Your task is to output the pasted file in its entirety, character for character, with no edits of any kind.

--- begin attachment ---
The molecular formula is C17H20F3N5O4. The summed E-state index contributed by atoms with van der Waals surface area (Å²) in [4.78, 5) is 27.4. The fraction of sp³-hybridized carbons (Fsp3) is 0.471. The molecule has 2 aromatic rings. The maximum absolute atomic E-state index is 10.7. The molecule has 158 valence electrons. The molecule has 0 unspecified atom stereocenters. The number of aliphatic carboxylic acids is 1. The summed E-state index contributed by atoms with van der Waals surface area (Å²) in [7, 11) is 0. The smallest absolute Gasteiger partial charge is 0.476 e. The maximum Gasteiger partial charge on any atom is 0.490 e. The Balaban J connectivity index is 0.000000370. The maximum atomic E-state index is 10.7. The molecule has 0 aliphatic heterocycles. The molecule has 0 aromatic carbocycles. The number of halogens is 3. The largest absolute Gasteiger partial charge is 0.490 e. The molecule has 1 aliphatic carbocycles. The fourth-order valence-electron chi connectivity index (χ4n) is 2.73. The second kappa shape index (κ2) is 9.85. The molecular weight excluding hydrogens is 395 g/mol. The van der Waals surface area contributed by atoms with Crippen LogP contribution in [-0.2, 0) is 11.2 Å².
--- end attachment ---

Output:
The molecular formula is C17H20F3N5O4. The summed E-state index contributed by atoms with van der Waals surface area (Å²) in [4.78, 5) is 27.4. The fraction of sp³-hybridized carbons (Fsp3) is 0.471. The molecule has 2 aromatic rings. The maximum absolute atomic E-state index is 10.7. The molecule has 158 valence electrons. The molecule has 0 unspecified atom stereocenters. The number of aliphatic carboxylic acids is 1. The summed E-state index contributed by atoms with van der Waals surface area (Å²) in [7, 11) is 0. The smallest absolute Gasteiger partial charge is 0.476 e. The maximum Gasteiger partial charge on any atom is 0.490 e. The Balaban J connectivity index is 0.000000370. The maximum atomic E-state index is 10.7. The molecule has 0 aliphatic heterocycles. The molecule has 0 aromatic carbocycles. The number of halogens is 3. The largest absolute Gasteiger partial charge is 0.490 e. The molecule has 1 aliphatic carbocycles. The fourth-order valence-electron chi connectivity index (χ4n) is 2.73. The second kappa shape index (κ2) is 9.85. The molecular weight excluding hydrogens is 395 g/mol. The van der Waals surface area contributed by atoms with Crippen LogP contribution in [-0.2, 0) is 11.2 Å².